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But luxury and extravagance were so very much prac- tised among the ancients, that even Parrhasius the painter always wore a purple robe, and a golden crown on his head, as Clearchus relates, in his Lives: for he, being most immoderately luxurious, and also to a degree beyond what was becoming to a painter, laid claim, in words, to great virtue, and inscribed upon the works which were done by him—
Parrhasius, a most luxurious man,
And yet a follower of purest virtue,
Painted this work.
But some one else, being indignant at this inscription, wrote by the side of it, ῥαβδοδίαιτος (worthy of a stick). Parrhasius also put the following inscription on many of his works:—
Parrhasius, a most luxurious man,
And yet a follower of purest virtue,
Painted this work: a worthy citizen
Of noble Ephesus. His father's name
Evenor was, and he, his lawful son,
Was the first artist in the whole of Greece.
[p. 870] He also boasted, in a way which no one could be indignant at, in the following lines:—
This will I say, though strange it may appear,
That clear plain limits of this noble art
Have been discovered by my hand, and proved.
And now the boundary which none can pass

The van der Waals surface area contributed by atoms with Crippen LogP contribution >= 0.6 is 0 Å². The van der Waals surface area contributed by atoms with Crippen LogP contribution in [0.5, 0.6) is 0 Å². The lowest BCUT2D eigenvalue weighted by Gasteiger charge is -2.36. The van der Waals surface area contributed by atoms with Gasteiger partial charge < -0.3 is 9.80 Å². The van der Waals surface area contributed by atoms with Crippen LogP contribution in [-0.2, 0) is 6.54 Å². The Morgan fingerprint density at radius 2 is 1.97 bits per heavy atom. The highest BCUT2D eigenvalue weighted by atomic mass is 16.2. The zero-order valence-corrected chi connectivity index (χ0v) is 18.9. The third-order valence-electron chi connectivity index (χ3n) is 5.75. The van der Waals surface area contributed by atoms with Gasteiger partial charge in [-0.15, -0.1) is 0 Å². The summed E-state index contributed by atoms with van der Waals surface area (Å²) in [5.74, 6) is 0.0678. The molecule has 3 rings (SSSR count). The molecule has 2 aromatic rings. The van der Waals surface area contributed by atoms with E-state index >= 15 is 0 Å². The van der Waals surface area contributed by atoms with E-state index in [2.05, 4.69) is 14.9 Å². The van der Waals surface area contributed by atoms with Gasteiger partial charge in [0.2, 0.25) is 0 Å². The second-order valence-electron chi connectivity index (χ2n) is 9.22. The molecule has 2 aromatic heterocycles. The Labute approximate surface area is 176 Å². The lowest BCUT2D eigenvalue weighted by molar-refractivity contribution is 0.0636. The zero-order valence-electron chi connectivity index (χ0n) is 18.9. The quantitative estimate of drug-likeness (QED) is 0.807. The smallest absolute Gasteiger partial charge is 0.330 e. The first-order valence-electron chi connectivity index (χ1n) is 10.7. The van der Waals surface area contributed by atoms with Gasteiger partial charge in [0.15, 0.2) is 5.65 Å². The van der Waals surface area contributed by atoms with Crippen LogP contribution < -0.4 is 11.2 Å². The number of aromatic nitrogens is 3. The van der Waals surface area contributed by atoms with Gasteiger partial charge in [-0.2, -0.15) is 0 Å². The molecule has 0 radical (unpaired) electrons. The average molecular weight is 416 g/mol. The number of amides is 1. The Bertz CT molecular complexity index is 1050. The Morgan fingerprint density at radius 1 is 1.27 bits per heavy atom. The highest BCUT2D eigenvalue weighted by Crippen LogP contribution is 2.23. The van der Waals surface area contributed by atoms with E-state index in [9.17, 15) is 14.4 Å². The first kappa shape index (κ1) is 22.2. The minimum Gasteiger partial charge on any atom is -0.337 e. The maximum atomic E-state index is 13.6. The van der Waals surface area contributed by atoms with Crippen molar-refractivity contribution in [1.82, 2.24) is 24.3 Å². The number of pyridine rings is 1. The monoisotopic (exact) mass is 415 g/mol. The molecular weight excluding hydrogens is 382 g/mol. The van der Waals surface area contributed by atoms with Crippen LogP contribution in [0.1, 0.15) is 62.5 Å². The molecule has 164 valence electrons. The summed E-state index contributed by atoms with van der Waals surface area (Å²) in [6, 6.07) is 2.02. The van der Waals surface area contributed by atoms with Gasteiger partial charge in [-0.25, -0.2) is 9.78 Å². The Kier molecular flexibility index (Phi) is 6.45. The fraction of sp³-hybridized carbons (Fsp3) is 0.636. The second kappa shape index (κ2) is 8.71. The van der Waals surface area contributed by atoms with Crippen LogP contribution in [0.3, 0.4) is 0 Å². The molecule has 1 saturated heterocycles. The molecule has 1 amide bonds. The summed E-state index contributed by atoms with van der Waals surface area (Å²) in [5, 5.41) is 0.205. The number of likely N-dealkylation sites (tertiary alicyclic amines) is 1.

Is well defined, though nought that men can do
Will ever wholly escape blame or envy.
And once, at Samos, when he was contending with a very inferior painter in a picture of Ajax, and was defeated, when his friends were sympathising with him and expressing their indignation, he said that he himself cared very little about it, but that he was sorry for Ajax, who was thus defeated a second time. And so great was his luxury, that he wore a purple robe, and a white turban on his head; and used to lean on a stick, ornamented all round with golden fretted work: and he used even to fasten the strings of his sandals with golden clasps. However, as regarded his art, he was not churlish or ill-tempered, but affable and good-humoured; so that he sang all the time that he was painting, as Theophrastus relates, in his treatise on Happiness.

But once he spoke in a marvellous strain, more like a quack, when he said, when he was painting the Hercules at Lindus, that the god had appeared to him in a dream, in that form and dress which was the best adapted for painting; on which account he inscribed on the picture—

Here you may see the god as oft he stood
Before Parrhasius in his sleep by night.

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